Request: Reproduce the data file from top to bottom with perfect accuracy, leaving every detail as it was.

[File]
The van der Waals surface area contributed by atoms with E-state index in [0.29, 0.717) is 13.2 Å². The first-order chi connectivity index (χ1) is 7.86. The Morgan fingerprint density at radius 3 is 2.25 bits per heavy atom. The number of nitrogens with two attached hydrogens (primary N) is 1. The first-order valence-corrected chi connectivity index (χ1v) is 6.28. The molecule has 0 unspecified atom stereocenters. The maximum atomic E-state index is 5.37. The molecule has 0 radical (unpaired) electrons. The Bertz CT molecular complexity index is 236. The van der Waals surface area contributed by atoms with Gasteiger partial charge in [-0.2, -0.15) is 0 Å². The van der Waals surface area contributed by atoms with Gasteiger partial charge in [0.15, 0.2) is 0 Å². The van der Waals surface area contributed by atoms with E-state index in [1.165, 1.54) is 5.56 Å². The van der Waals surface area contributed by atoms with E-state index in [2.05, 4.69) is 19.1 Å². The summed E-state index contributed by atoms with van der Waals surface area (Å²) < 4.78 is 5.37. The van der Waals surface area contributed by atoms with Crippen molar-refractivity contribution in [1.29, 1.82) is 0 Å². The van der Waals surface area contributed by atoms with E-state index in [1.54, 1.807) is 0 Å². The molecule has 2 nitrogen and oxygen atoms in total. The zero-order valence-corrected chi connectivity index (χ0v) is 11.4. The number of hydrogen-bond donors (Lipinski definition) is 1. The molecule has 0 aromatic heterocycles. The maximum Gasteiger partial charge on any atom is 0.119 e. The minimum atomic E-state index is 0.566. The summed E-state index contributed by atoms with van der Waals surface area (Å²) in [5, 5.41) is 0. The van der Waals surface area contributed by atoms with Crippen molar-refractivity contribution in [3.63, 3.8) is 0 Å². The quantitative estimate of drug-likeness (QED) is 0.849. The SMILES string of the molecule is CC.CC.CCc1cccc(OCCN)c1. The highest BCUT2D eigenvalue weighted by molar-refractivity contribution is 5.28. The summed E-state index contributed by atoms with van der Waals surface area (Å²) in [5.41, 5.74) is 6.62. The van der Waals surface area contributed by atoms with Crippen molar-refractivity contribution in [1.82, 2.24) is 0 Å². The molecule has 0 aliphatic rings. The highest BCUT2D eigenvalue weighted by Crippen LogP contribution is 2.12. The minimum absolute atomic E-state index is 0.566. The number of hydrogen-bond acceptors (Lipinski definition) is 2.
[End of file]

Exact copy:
The van der Waals surface area contributed by atoms with E-state index in [0.29, 0.717) is 13.2 Å². The first-order chi connectivity index (χ1) is 7.86. The Morgan fingerprint density at radius 3 is 2.25 bits per heavy atom. The number of nitrogens with two attached hydrogens (primary N) is 1. The first-order valence-corrected chi connectivity index (χ1v) is 6.28. The molecule has 0 unspecified atom stereocenters. The maximum atomic E-state index is 5.37. The molecule has 0 radical (unpaired) electrons. The Bertz CT molecular complexity index is 236. The van der Waals surface area contributed by atoms with Gasteiger partial charge in [-0.2, -0.15) is 0 Å². The van der Waals surface area contributed by atoms with Gasteiger partial charge in [0.15, 0.2) is 0 Å². The van der Waals surface area contributed by atoms with E-state index in [1.165, 1.54) is 5.56 Å². The van der Waals surface area contributed by atoms with E-state index in [2.05, 4.69) is 19.1 Å². The summed E-state index contributed by atoms with van der Waals surface area (Å²) < 4.78 is 5.37. The van der Waals surface area contributed by atoms with Crippen molar-refractivity contribution in [1.29, 1.82) is 0 Å². The van der Waals surface area contributed by atoms with E-state index in [1.54, 1.807) is 0 Å². The molecule has 2 nitrogen and oxygen atoms in total. The zero-order valence-corrected chi connectivity index (χ0v) is 11.4. The number of hydrogen-bond donors (Lipinski definition) is 1. The molecule has 0 aromatic heterocycles. The maximum Gasteiger partial charge on any atom is 0.119 e. The minimum atomic E-state index is 0.566. The summed E-state index contributed by atoms with van der Waals surface area (Å²) in [5, 5.41) is 0. The van der Waals surface area contributed by atoms with Crippen molar-refractivity contribution in [3.63, 3.8) is 0 Å². The quantitative estimate of drug-likeness (QED) is 0.849. The SMILES string of the molecule is CC.CC.CCc1cccc(OCCN)c1. The highest BCUT2D eigenvalue weighted by molar-refractivity contribution is 5.28. The summed E-state index contributed by atoms with van der Waals surface area (Å²) in [5.41, 5.74) is 6.62. The van der Waals surface area contributed by atoms with Crippen molar-refractivity contribution in [1.82, 2.24) is 0 Å². The molecule has 0 aliphatic rings. The highest BCUT2D eigenvalue weighted by Crippen LogP contribution is 2.12. The minimum absolute atomic E-state index is 0.566. The number of hydrogen-bond acceptors (Lipinski definition) is 2.